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Clashes over South China Sea pose a test to new E Asian Structure

10:06, June 15, 2011

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By Li Hongmei

South China Sea waters will be churned up if some regional countries insisted on risky ventures to address the so-called border issue. What is happening now is already inviting the global concerns--- Vietnam is using live ammunition in its war exercises in the waters of the South China Sea. Meanwhile, Philippine President Benigno Aquino's office stated it was renaming the South China Sea as the "West Philippine Sea" amid the mounting tensions with Beijing.

Viewed from the strategic perspective, the ongoing and escalating border disputes are not merely fighting for maritime rights, but posing a real test to the emerging regional structure characterized by the ever-growing Chinese influence due to its robust economy and "wooing diplomacy", and correspondingly, the shrinking US clout.

Why Vietnam and Philippines currently act as if they were ready to fight a proxy war representing US against China is virtually making a rash bet, expecting that their open confrontation with China would be vocally and materially backed by the U.S., and their saber-rattling rhetoric and practice could set a precedent for the future settlement of the long brewed disputes. And the concerned countries might also secretly calculate whether China, in response, would flex its economic and military muscles to force the small neighbors to bow down or it could be caught in an embarrassing dilemma as it has all the way called for a multi-lateral mechanism and claimed its rise a peaceful one.

Further, the U.S., while mourning for its dwindling predominance over the region and preparing for a desirable "comeback", is also maintaining sharp vigilance on China's increasingly assertive role in the Asia-Pacific region, which the U.S. describes as crucial to its national interest.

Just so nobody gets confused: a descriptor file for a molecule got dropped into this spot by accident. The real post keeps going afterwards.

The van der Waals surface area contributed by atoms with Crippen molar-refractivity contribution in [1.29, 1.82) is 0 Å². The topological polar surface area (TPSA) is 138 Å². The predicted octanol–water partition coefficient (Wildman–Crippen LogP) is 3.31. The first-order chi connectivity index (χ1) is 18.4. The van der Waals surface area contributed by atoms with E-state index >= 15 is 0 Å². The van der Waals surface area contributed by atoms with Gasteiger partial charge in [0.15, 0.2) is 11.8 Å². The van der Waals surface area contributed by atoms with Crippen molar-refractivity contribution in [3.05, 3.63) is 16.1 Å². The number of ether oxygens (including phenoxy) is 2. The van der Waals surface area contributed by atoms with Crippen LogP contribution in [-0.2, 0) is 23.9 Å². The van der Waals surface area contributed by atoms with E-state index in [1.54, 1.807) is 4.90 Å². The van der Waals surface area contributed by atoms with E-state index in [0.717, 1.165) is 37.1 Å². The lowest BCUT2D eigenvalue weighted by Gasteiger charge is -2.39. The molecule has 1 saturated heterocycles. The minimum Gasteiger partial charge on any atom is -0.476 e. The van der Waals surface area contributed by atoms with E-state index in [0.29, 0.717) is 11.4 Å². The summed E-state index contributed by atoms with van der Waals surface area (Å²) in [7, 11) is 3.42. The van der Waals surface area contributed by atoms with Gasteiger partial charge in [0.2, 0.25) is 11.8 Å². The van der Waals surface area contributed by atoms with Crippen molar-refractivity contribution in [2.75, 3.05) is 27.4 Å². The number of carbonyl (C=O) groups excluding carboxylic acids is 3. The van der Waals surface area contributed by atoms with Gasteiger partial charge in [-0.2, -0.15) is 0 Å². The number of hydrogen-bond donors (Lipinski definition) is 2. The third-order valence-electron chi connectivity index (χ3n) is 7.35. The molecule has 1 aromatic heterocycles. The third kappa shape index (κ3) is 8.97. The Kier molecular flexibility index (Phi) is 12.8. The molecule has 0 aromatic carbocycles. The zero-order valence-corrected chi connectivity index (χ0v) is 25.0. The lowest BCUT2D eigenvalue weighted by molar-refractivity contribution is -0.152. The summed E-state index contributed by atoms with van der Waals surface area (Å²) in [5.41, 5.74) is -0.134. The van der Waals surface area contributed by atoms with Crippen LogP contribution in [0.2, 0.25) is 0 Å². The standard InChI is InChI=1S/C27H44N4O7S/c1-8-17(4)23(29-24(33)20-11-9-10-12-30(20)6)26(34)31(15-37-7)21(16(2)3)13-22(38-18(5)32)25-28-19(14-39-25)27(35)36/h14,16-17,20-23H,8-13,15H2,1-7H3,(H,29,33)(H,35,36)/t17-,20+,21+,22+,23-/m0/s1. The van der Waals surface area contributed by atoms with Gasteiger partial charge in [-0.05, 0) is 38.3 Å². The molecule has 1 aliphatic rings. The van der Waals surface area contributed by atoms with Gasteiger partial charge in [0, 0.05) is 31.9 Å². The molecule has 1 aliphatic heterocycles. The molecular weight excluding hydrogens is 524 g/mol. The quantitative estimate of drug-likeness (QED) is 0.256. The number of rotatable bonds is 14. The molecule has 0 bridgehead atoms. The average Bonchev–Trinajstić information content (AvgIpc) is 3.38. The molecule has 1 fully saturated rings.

Washington has reason to fear that an integrated Asia or a new regional structure would gradually exclude the US. While Asian nations, especially American allies, insist on an "indispensable" US presence in the region, they also welcome Beijing's pledge about good neighborliness and equality.

It is actually no surprising that Vietnam turned out so aggressive this time. Their distrust in China is partially a legacy left over by history. Hillary Clinton, US secretary of state, angered Beijing during a visit to Vietnam last year by declaring the South China Sea a national interest of the US, but, boosted Vietnamese morale to provoke China.

Robert Gates, US defence secretary said, when he was making his final visit to Asia before stepping down as Pentagon chief later this month, that the US would maintain "robust military engagement" and increase port calls and naval engagements in the region. He also dismissed concerns that pressures on the Pentagon budget, as the US addresses its fiscal deficit, coupled with rising Chinese military budgets meant US influence in the region would wane.

"I will bet you a $100 that five years from now the United States' influence in this region is as strong if not stronger than it is today," he said.

What is noteworthy is that while Mr Gates expressed "concern" about the increase in incidents, his comments appeared to mark a sharp reversal from the tougher approach taken by the US government last year.